CULTURE WATCH: Religious Freedom (Part 1)

By Wendell Cantrell

“Congress shall make no law respecting an establishment of religion, or prohibiting the free exercise thereof…”

Over the next four issues, Culture Watch will be looking at our right to religious freedom. You undoubtedly recognized the opening statement as the first phrase of the first amendment of our constitution. This amendment is arguably the most important part of the US Constitution. It not only guarantees the freedom of religion, but goes on to protect free speech, writing and publishing, peaceful assembly, and the freedom to raise grievances with the government.

We will first look at the idea of limiting free exercise of religion if US laws are being broken or if parishioners’ lives are being endangered. We will, in order, take a peek back into our recent religious history (130 years) at Mormon polygamy, snake handling, and the Jonestown massacre. Trust me, they are related.


The founder of Mormonism, Joseph Smith, died in 1844. A massive exodus to the territories of Utah ensued. After the move to the Utah frontier an era of open polygamy began. Polygamy was regarded as a central tenet of the revelation to Joseph Smith and necessary for complete salvation. It was viewed as a divinely inspired concept by church members of both genders. Reformers back East began to have serious reservations concerning this affront to Protestant mores, calling polygamy one of the “twin relics of barbarism” (along with slavery). The Merrill anti-Bigamy Act of 1862, signed into law by Abraham Lincoln, forbade the marrying of a second person while still being lawfully married. Mormons first ignored the law, believing that the revelations of God took precedence over laws of man. However the political pressure against polygamy increased during the remainder of the century and in 1890 the church president, Wilford Woodruff, produced a manifesto declaring that Mormons would give up plural marriage, allowing Utah to finally move toward statehood in 1896.


Snake handling in worship services came on the scene of American Christianity in 1910 in scattered charismatic churches in Tennessee, Georgia, and Alabama. Worship services usually included singing, praying, speaking in tongues, preaching, and the handling of snakes. Behind the pulpit would be wire cages for the rattlesnakes, copperheads, or cottonmouths. At times during the service, believers could come to the front and pick up the snakes, raise them into the air and allow them to crawl on their bodies. The snakes were considered incarnations of demons and handling them was a demonstration of your power over them. To their credit, the members were not required to handle snakes. One Sunday evening in the mid 60s, the county sheriff showed up at Rev. “Punkin” Brown’s Rock House Holiness Church. He had come to remove the snakes, enforcing the state law that limits freedom of religion when lives of worshippers could be endangered. Ironically Pastor Brown died in 1998 after being bitten by a rattlesnake himself.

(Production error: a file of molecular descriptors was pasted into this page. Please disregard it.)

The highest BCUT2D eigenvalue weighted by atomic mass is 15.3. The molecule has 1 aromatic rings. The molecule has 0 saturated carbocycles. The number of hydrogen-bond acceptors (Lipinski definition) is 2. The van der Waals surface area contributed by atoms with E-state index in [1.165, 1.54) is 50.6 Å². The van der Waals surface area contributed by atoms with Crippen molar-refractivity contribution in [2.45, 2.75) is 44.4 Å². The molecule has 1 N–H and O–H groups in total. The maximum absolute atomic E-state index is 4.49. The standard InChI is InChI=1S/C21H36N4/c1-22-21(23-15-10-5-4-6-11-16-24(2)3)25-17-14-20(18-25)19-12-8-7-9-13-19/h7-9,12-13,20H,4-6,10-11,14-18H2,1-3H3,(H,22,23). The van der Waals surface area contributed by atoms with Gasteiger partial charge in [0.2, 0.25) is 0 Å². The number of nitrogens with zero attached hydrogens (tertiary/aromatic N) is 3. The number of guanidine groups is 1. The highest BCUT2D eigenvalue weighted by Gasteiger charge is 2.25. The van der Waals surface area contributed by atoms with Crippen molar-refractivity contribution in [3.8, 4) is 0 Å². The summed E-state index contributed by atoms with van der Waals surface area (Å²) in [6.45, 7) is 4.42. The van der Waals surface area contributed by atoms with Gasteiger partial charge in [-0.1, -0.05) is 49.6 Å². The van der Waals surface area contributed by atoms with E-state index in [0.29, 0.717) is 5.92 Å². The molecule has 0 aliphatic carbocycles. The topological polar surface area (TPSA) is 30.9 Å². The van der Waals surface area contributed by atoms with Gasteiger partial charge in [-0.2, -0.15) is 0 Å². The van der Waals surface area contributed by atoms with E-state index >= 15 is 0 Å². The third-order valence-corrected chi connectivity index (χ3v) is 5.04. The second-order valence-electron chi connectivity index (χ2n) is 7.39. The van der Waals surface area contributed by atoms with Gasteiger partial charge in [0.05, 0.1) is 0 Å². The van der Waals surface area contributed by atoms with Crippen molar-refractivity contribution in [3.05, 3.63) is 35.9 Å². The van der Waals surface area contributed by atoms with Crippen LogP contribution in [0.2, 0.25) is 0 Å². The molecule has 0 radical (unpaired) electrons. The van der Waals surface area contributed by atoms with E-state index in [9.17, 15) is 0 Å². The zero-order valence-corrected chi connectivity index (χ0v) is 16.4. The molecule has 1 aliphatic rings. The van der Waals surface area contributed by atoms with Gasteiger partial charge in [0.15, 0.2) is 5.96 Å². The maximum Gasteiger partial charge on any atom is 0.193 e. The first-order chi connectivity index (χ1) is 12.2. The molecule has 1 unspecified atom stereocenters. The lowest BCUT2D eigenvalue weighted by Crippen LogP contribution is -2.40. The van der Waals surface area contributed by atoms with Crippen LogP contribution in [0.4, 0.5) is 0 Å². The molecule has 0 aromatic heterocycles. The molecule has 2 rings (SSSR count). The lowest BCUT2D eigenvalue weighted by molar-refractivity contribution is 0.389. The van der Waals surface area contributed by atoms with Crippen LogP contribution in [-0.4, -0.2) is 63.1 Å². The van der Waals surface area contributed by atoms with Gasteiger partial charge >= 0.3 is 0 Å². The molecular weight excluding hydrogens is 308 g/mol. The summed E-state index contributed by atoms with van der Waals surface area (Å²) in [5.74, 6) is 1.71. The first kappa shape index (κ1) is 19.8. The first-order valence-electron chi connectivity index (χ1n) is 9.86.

The “crazy 70s” brings us the last instance of reckless use of religious freedom. The Rev. Jim Jones was leading the Peoples Temple in California with upward of 8000 congregants. Space doesn’t allow us to elaborate on the weird features of this cult. Due to intense criticism, Jones moved the cult to Guyana in South America. Then on Nov. 18, 1978 over 900 people died in a mass suicide. Just days before this egregious event, the “county sheriff” showed up again. In this case it was Leo Ryan, a US congressman representing most of the cult members. He affirmed, “These folks have the right to practice whatever weird religion they want. But there are some limits.” (The emphasis is mine.) You may remember that this courageous congressman and several members of his investigative team were murdered on this visit to Jonestown. The impact of this event is amazing. Not only do we see the massive loss of innocent lives, we also see the first and only known case of a congressman being assassinated while exploring how far First Amendment guarantees of religion should extend.


It seems that in the past we have made room within this great freedom (of religion) for “good ole common sense.” We have seen fit to limit religious rights of polygamists, snake handlers, and weird cults. Later in this series, we will examine the wisdom of calling in the “county sheriff” to ask a few questions concerning freedom of religion in the Muslim context.


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